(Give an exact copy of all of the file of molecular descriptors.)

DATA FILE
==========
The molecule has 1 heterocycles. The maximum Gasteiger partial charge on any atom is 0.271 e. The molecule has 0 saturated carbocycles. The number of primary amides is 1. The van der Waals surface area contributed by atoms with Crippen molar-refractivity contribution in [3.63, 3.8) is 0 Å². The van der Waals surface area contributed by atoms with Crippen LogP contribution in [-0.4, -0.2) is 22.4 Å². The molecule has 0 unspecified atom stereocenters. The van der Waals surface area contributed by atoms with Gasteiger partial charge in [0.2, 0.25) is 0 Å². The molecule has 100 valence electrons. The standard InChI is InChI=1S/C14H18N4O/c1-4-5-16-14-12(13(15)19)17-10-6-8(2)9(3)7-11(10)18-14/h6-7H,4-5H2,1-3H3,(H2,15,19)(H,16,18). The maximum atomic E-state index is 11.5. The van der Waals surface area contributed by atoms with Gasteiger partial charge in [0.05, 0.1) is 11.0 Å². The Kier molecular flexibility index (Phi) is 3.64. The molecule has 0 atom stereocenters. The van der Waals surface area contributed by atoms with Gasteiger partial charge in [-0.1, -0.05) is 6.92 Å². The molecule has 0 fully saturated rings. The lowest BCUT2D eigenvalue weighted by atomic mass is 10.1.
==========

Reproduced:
The molecule has 1 heterocycles. The maximum Gasteiger partial charge on any atom is 0.271 e. The molecule has 0 saturated carbocycles. The number of primary amides is 1. The van der Waals surface area contributed by atoms with Crippen molar-refractivity contribution in [3.63, 3.8) is 0 Å². The van der Waals surface area contributed by atoms with Crippen LogP contribution in [-0.4, -0.2) is 22.4 Å². The molecule has 0 unspecified atom stereocenters. The van der Waals surface area contributed by atoms with Gasteiger partial charge in [0.2, 0.25) is 0 Å². The molecule has 100 valence electrons. The standard InChI is InChI=1S/C14H18N4O/c1-4-5-16-14-12(13(15)19)17-10-6-8(2)9(3)7-11(10)18-14/h6-7H,4-5H2,1-3H3,(H2,15,19)(H,16,18). The maximum atomic E-state index is 11.5. The van der Waals surface area contributed by atoms with Gasteiger partial charge in [0.05, 0.1) is 11.0 Å². The Kier molecular flexibility index (Phi) is 3.64. The molecule has 0 atom stereocenters. The van der Waals surface area contributed by atoms with Gasteiger partial charge in [-0.1, -0.05) is 6.92 Å². The molecule has 0 fully saturated rings. The lowest BCUT2D eigenvalue weighted by atomic mass is 10.1.